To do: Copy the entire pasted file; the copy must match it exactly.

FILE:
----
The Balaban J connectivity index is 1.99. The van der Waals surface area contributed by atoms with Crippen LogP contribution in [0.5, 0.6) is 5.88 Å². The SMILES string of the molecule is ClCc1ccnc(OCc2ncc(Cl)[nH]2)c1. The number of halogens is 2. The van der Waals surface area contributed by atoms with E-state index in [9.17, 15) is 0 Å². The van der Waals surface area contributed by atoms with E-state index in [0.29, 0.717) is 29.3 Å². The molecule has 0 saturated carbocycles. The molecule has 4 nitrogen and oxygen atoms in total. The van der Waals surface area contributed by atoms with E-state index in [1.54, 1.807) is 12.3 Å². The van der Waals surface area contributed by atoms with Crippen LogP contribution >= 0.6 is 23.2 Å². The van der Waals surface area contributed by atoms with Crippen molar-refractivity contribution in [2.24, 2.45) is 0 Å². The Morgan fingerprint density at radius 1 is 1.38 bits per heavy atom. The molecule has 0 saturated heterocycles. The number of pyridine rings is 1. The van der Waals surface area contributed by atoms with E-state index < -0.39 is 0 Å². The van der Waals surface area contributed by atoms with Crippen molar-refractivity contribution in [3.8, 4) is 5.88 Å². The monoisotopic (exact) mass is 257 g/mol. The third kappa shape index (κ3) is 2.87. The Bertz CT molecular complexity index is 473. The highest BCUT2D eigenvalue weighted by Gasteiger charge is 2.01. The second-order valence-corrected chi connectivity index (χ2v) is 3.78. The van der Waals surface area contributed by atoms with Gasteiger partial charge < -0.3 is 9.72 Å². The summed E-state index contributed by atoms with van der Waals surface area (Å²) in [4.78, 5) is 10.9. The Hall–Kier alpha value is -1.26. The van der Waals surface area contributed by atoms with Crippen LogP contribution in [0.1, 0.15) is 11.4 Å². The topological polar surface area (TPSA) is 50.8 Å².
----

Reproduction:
The Balaban J connectivity index is 1.99. The van der Waals surface area contributed by atoms with Crippen LogP contribution in [0.5, 0.6) is 5.88 Å². The SMILES string of the molecule is ClCc1ccnc(OCc2ncc(Cl)[nH]2)c1. The number of halogens is 2. The van der Waals surface area contributed by atoms with E-state index in [9.17, 15) is 0 Å². The van der Waals surface area contributed by atoms with E-state index in [0.29, 0.717) is 29.3 Å². The molecule has 0 saturated carbocycles. The molecule has 4 nitrogen and oxygen atoms in total. The van der Waals surface area contributed by atoms with E-state index in [1.54, 1.807) is 12.3 Å². The van der Waals surface area contributed by atoms with Crippen LogP contribution >= 0.6 is 23.2 Å². The van der Waals surface area contributed by atoms with Crippen molar-refractivity contribution in [2.24, 2.45) is 0 Å². The Morgan fingerprint density at radius 1 is 1.38 bits per heavy atom. The molecule has 0 saturated heterocycles. The number of pyridine rings is 1. The van der Waals surface area contributed by atoms with E-state index < -0.39 is 0 Å². The van der Waals surface area contributed by atoms with Crippen molar-refractivity contribution in [3.8, 4) is 5.88 Å². The monoisotopic (exact) mass is 257 g/mol. The third kappa shape index (κ3) is 2.87. The Bertz CT molecular complexity index is 473. The highest BCUT2D eigenvalue weighted by Gasteiger charge is 2.01. The second-order valence-corrected chi connectivity index (χ2v) is 3.78. The van der Waals surface area contributed by atoms with Gasteiger partial charge < -0.3 is 9.72 Å². The summed E-state index contributed by atoms with van der Waals surface area (Å²) in [4.78, 5) is 10.9. The Hall–Kier alpha value is -1.26. The van der Waals surface area contributed by atoms with Crippen LogP contribution in [0.1, 0.15) is 11.4 Å². The topological polar surface area (TPSA) is 50.8 Å².